Are New England's iconic maples at risk?

Aug 30, 2011
How much longer will maples grace New England forests? A beetle may have the answer. Credit: NSF Harvard Forest LTER Site

(PhysOrg.com) -- Are new England's iconic maple trees at risk? If a beetle has its way, the answer may be yes.

Results from the first study of the Asian longhorned beetle (ALB) in forests show that the invasive insect can easily spread from tree-lined city streets to neighboring forests.

A paper reporting the results appears today in the Canadian Journal of Forest Research.

Successful ALB eradication efforts in Chicago, and ongoing eradication efforts in Boston, New York, and other U.S. cities have focused exclusively on urban street trees.

The ongoing ALB infestation in Worcester, Mass., is the only outbreak so far that has allowed the beetle to invade nearby closed-canopy forests.

The beetle was first detected in Worcester in 2008 by a private citizen.

Containment efforts now cover a 98-square-mile area around the city. Forests surrounding Worcester are part of a heavily wooded corridor stretching from New York into New Hampshire, Vermont, and Maine.

David Orwig, a forest ecologist at the National Science Foundation's (NSF) Harvard Forest Long-Term Ecological Research (LTER) site, says that "the ALB apparently has been in the Worcester area for at least 10 years, and, undetected, could have easily spread to even larger tracts of continuous forest." NSF's LTER is one of 26 such NSF LTER sites around the world and Orwig is one of two lead scientists on the study.

Kevin Dodds, an entomologist from the U.S. Forest Service and the other lead researcher on the study, adds, "From our work it became apparent that ALB was readily moving through forests and attacking trees, making it a threat to forests in the region."

On city streets, the ALB invades many different types of hardwood trees.  But in forests, the beetle disproportionately attacks large .

At one of the forested study sites in a suburb north of Worcester, nearly two-thirds of all the maples were infested, including red, sugar, and Norway maples. Maple trees are a vital component of New England's iconic landscape, as well as its maple syrup industry.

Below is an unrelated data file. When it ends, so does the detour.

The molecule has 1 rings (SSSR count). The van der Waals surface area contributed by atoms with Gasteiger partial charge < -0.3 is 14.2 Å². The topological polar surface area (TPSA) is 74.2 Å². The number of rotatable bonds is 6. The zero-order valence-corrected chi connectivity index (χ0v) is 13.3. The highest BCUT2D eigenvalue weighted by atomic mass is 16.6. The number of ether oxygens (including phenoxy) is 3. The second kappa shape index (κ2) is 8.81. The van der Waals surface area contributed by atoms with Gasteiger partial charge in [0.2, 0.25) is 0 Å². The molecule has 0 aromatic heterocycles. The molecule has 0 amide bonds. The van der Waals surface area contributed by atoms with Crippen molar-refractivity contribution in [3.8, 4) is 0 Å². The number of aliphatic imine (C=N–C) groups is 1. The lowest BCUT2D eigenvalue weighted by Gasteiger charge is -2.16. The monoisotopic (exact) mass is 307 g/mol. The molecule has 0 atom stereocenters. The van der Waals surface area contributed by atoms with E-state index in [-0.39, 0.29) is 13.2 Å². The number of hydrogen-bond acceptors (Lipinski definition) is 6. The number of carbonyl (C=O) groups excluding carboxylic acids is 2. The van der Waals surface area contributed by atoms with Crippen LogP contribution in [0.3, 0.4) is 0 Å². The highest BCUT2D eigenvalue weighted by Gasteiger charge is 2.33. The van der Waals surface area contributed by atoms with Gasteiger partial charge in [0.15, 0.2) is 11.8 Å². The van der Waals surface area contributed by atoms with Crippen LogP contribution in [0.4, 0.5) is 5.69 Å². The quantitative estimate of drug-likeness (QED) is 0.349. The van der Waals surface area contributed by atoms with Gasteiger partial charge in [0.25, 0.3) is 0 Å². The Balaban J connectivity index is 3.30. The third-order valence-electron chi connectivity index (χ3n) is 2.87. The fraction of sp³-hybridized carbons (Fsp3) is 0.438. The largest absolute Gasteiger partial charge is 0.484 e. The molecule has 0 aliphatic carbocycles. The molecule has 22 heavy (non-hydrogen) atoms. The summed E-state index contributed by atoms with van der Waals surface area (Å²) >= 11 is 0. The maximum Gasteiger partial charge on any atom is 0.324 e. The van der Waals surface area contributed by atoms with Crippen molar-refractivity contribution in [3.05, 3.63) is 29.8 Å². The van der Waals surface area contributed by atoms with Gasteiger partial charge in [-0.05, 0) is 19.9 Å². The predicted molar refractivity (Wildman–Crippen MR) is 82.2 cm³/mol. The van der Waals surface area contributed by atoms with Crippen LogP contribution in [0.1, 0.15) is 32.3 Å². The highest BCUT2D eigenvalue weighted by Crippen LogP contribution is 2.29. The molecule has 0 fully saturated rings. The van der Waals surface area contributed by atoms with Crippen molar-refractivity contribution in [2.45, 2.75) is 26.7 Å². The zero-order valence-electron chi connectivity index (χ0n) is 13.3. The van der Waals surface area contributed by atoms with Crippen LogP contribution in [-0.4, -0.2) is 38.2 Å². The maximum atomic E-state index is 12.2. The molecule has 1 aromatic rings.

Red maples, the study shows, are particularly vulnerable to infestation. Red maples are widespread in New England and central to the region's fall foliage tourism industry, which attracts more than one million visitors annually to New England and generates $1 billion in revenue.

According to Orwig, "If the ALB continues to spread outside Worcester, the abundance of red maples could provide a pathway for its dispersal throughout and other parts of eastern North America."

The Worcester ALB outbreak is the largest to date in North America with more than 19,600 infested trees found, more than 1,100,000 trees searched and more than 29,000 removed. It is also the largest in quarantined area size.

The ALB eradication efforts in these stands have involved tree harvest and consequently have led to shifts in forest composition from maple to oak, which may have cascading effects on soil processes and ecosystem function.

"NSF's LTER program, with collaboration by the U.S. Service, is ideally suited for research that provides an early indication of the spread of a non-native species--one that's a potential socioeconomic and environmental threat," says Nancy Huntly, NSF LTER program director.

Orwig notes that a long view is critical to studying and forecasting the impacts of ALB and other invasive pests.

"The duration of the current infestation is unknown, but it is likely to continue for at least several more years," he says. "Only through a long-term approach can we begin to evaluate the impacts of how ecosystems are impacted over decades and longer."

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GSwift7
not rated yet Aug 30, 2011
I heard a similar story last week, but I don't think it was Maple trees. The invasive species was a beetle, but I don't think it was the same kind. I'm thinking the tree in question might have been beech? Anyway, the damage is so bad that they're taking seeds of the trees to preserve the species. There's an effort to introduce wasps from China who use the beetle as a host for their larva, which might work, but there are fears of unintended consequences, of course.

As global trade becomes more widespread I think we can expect to see a global homogenization of species. In the long term, I don't think it's going to be possible to prevent the spread of species around the globe. That's probably not a good thing, but I don't see how we can expect to prevent it. It's like the fight against terrorists. We have to be right 100% of the time. We only have to miss once.

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